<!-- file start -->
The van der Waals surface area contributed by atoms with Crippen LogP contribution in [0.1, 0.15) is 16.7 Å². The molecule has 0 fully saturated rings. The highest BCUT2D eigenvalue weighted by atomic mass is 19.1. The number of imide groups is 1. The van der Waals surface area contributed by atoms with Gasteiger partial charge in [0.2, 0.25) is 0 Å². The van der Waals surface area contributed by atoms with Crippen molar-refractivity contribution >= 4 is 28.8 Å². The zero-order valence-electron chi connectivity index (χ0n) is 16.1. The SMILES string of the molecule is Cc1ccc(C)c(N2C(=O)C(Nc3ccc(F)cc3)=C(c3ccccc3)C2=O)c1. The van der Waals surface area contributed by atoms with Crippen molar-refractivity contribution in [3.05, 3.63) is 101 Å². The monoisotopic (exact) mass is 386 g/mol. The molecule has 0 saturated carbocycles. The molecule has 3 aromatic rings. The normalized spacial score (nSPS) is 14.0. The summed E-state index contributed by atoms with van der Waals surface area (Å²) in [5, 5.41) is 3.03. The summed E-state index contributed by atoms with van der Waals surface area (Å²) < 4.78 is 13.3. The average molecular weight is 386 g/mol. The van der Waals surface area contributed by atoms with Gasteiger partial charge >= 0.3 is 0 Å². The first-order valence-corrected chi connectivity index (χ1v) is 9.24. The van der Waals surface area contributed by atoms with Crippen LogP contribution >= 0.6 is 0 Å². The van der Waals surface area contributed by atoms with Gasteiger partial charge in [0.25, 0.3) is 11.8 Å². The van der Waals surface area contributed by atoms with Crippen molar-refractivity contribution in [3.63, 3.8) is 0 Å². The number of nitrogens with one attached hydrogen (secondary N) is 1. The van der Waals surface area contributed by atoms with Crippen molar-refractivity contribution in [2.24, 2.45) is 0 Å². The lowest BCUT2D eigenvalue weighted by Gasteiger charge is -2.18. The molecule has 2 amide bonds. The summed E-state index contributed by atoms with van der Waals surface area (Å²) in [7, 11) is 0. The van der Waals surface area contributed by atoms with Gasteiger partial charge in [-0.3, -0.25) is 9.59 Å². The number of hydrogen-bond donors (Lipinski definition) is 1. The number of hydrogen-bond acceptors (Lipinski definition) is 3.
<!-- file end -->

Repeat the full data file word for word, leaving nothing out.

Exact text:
The van der Waals surface area contributed by atoms with Crippen LogP contribution in [0.1, 0.15) is 16.7 Å². The molecule has 0 fully saturated rings. The highest BCUT2D eigenvalue weighted by atomic mass is 19.1. The number of imide groups is 1. The van der Waals surface area contributed by atoms with Gasteiger partial charge in [0.2, 0.25) is 0 Å². The van der Waals surface area contributed by atoms with Crippen molar-refractivity contribution >= 4 is 28.8 Å². The zero-order valence-electron chi connectivity index (χ0n) is 16.1. The SMILES string of the molecule is Cc1ccc(C)c(N2C(=O)C(Nc3ccc(F)cc3)=C(c3ccccc3)C2=O)c1. The van der Waals surface area contributed by atoms with Crippen molar-refractivity contribution in [3.05, 3.63) is 101 Å². The monoisotopic (exact) mass is 386 g/mol. The molecule has 0 saturated carbocycles. The molecule has 3 aromatic rings. The normalized spacial score (nSPS) is 14.0. The summed E-state index contributed by atoms with van der Waals surface area (Å²) in [5, 5.41) is 3.03. The summed E-state index contributed by atoms with van der Waals surface area (Å²) < 4.78 is 13.3. The average molecular weight is 386 g/mol. The van der Waals surface area contributed by atoms with Gasteiger partial charge >= 0.3 is 0 Å². The first-order valence-corrected chi connectivity index (χ1v) is 9.24. The van der Waals surface area contributed by atoms with Crippen LogP contribution >= 0.6 is 0 Å². The van der Waals surface area contributed by atoms with Gasteiger partial charge in [0.25, 0.3) is 11.8 Å². The van der Waals surface area contributed by atoms with Crippen molar-refractivity contribution in [3.63, 3.8) is 0 Å². The number of nitrogens with one attached hydrogen (secondary N) is 1. The van der Waals surface area contributed by atoms with Crippen molar-refractivity contribution in [2.24, 2.45) is 0 Å². The lowest BCUT2D eigenvalue weighted by Gasteiger charge is -2.18. The molecule has 2 amide bonds. The summed E-state index contributed by atoms with van der Waals surface area (Å²) in [7, 11) is 0. The van der Waals surface area contributed by atoms with Gasteiger partial charge in [-0.3, -0.25) is 9.59 Å². The number of hydrogen-bond donors (Lipinski definition) is 1. The number of hydrogen-bond acceptors (Lipinski definition) is 3.